Dynamic Braking with VSD
- When a stop signal is given to a VSD, the VSD output decelerates to stop and is switched off, but the motor may carry on running due to load inertia. Mechanical energy now is running the motor and motor acts as a generator.
- Energy flows back from the motor into the DC link capacitors within the drive. This causes the DC link voltage to rise.
- If the DC link voltage exceeds 750V then the drive will trip to protect the capacitors and the inverter power devices.
- The amount of energy that can be absorbed in the capacitors is relatively small; typically more than 20% braking torque will cause the drive to trip on over- volts.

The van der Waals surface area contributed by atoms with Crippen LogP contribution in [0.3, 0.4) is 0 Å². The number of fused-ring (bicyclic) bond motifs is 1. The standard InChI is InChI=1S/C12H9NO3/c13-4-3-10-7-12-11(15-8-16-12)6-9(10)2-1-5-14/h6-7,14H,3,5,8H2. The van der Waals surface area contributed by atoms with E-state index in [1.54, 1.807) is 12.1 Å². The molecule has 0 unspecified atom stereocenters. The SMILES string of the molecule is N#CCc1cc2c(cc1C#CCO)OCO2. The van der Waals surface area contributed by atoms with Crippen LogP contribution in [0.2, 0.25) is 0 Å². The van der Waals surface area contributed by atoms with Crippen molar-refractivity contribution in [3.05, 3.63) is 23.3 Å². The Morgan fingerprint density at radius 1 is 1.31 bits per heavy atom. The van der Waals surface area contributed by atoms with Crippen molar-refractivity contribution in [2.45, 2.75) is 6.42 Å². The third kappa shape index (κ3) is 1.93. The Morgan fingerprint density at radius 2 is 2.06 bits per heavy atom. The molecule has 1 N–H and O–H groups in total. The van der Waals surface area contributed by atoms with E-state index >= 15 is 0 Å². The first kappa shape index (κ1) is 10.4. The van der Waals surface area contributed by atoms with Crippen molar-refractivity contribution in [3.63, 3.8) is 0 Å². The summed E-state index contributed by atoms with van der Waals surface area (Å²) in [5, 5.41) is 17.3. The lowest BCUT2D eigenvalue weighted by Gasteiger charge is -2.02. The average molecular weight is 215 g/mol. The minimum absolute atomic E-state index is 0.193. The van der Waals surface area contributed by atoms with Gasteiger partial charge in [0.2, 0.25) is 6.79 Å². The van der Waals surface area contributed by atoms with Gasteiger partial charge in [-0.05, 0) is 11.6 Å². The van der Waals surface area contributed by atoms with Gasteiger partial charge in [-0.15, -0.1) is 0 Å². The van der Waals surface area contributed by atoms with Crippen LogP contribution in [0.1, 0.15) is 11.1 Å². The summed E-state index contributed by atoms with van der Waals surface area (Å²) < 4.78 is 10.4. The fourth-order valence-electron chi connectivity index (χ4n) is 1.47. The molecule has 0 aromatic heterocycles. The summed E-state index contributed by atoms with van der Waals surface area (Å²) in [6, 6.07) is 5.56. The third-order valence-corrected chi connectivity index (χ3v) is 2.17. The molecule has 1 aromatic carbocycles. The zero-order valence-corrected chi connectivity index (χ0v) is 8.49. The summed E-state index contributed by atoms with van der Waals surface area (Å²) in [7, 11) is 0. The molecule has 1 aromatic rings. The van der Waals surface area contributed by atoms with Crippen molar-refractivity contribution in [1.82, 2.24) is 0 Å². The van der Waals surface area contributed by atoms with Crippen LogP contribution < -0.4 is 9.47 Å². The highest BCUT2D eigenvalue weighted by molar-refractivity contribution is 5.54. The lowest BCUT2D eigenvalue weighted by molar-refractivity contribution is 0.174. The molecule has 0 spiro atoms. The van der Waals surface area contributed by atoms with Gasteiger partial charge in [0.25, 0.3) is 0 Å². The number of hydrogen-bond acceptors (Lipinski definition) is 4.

- Dynamic braking is a means of increasing the braking capability of the drive by dissipating the excess energy in a high power resistor connected across the DC link.
The amount of energy produced by the motor during regeneration depends on the ramp down time parameter and the Inertia of the load.
Low inertia and slow ramp times do not produce sufficient energy to require a dynamic braking unit.
In some units the braking transistor is built in with connection terminals for external resistor.
Braking torque of 20% and up to 125% (with resistor) can be provided.